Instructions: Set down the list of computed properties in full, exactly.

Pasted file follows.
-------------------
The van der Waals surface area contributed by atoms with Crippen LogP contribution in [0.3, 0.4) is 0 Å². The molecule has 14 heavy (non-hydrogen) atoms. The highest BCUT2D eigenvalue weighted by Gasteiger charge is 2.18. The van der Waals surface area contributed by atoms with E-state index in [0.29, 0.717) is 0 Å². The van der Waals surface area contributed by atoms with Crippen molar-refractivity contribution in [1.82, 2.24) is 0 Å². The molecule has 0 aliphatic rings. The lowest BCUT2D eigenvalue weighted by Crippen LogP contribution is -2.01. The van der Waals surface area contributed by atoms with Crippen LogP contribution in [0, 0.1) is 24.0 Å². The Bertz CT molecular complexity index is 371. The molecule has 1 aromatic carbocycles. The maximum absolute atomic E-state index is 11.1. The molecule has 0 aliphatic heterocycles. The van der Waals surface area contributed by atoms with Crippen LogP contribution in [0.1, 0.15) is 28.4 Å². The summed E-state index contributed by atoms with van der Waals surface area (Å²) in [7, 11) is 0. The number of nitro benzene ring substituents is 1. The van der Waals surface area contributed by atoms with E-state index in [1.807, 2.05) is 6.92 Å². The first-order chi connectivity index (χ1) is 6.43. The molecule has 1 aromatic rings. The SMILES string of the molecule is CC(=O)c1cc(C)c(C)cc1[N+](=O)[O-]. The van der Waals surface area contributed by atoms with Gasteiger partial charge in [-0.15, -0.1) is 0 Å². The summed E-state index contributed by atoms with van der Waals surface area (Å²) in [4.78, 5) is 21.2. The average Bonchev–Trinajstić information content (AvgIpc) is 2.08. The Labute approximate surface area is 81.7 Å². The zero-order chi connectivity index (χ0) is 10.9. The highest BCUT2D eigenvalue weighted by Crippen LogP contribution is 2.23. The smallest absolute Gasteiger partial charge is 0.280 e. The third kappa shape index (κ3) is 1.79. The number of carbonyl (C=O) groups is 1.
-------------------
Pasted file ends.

The van der Waals surface area contributed by atoms with Crippen LogP contribution in [0.3, 0.4) is 0 Å². The molecule has 14 heavy (non-hydrogen) atoms. The highest BCUT2D eigenvalue weighted by Gasteiger charge is 2.18. The van der Waals surface area contributed by atoms with E-state index in [0.29, 0.717) is 0 Å². The van der Waals surface area contributed by atoms with Crippen molar-refractivity contribution in [1.82, 2.24) is 0 Å². The molecule has 0 aliphatic rings. The lowest BCUT2D eigenvalue weighted by Crippen LogP contribution is -2.01. The van der Waals surface area contributed by atoms with Crippen LogP contribution in [0, 0.1) is 24.0 Å². The Bertz CT molecular complexity index is 371. The molecule has 1 aromatic carbocycles. The maximum absolute atomic E-state index is 11.1. The molecule has 0 aliphatic heterocycles. The van der Waals surface area contributed by atoms with Crippen LogP contribution in [0.1, 0.15) is 28.4 Å². The summed E-state index contributed by atoms with van der Waals surface area (Å²) in [7, 11) is 0. The number of nitro benzene ring substituents is 1. The van der Waals surface area contributed by atoms with E-state index in [1.807, 2.05) is 6.92 Å². The first-order chi connectivity index (χ1) is 6.43. The molecule has 1 aromatic rings. The SMILES string of the molecule is CC(=O)c1cc(C)c(C)cc1[N+](=O)[O-]. The van der Waals surface area contributed by atoms with Gasteiger partial charge in [-0.15, -0.1) is 0 Å². The summed E-state index contributed by atoms with van der Waals surface area (Å²) in [4.78, 5) is 21.2. The average Bonchev–Trinajstić information content (AvgIpc) is 2.08. The Labute approximate surface area is 81.7 Å². The zero-order chi connectivity index (χ0) is 10.9. The highest BCUT2D eigenvalue weighted by Crippen LogP contribution is 2.23. The smallest absolute Gasteiger partial charge is 0.280 e. The third kappa shape index (κ3) is 1.79. The number of carbonyl (C=O) groups is 1.